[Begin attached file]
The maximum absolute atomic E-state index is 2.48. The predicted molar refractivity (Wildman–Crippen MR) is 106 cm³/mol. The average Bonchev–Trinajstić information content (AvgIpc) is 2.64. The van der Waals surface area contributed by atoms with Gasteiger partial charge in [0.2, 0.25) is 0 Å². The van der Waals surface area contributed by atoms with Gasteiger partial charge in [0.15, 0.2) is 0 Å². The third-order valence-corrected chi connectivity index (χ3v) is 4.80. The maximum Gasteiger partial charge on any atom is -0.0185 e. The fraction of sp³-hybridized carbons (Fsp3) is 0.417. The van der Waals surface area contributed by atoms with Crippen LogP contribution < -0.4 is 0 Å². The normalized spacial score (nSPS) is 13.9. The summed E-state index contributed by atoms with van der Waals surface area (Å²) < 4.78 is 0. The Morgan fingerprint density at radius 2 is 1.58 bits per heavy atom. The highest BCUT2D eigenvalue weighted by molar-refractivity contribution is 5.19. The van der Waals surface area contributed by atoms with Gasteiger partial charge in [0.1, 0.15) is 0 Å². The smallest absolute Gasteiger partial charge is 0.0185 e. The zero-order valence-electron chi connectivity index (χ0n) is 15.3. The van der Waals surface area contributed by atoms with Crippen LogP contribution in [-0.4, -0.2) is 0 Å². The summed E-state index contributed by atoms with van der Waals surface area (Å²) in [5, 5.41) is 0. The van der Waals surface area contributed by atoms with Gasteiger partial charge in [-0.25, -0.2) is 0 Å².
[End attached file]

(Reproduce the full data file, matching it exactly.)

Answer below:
The maximum absolute atomic E-state index is 2.48. The predicted molar refractivity (Wildman–Crippen MR) is 106 cm³/mol. The average Bonchev–Trinajstić information content (AvgIpc) is 2.64. The van der Waals surface area contributed by atoms with Gasteiger partial charge in [0.2, 0.25) is 0 Å². The van der Waals surface area contributed by atoms with Gasteiger partial charge in [0.15, 0.2) is 0 Å². The third-order valence-corrected chi connectivity index (χ3v) is 4.80. The maximum Gasteiger partial charge on any atom is -0.0185 e. The fraction of sp³-hybridized carbons (Fsp3) is 0.417. The van der Waals surface area contributed by atoms with Crippen LogP contribution < -0.4 is 0 Å². The normalized spacial score (nSPS) is 13.9. The summed E-state index contributed by atoms with van der Waals surface area (Å²) < 4.78 is 0. The Morgan fingerprint density at radius 2 is 1.58 bits per heavy atom. The highest BCUT2D eigenvalue weighted by molar-refractivity contribution is 5.19. The van der Waals surface area contributed by atoms with Gasteiger partial charge in [0.1, 0.15) is 0 Å². The smallest absolute Gasteiger partial charge is 0.0185 e. The zero-order valence-electron chi connectivity index (χ0n) is 15.3. The van der Waals surface area contributed by atoms with Crippen LogP contribution in [-0.4, -0.2) is 0 Å². The summed E-state index contributed by atoms with van der Waals surface area (Å²) in [5, 5.41) is 0. The van der Waals surface area contributed by atoms with Gasteiger partial charge in [-0.25, -0.2) is 0 Å².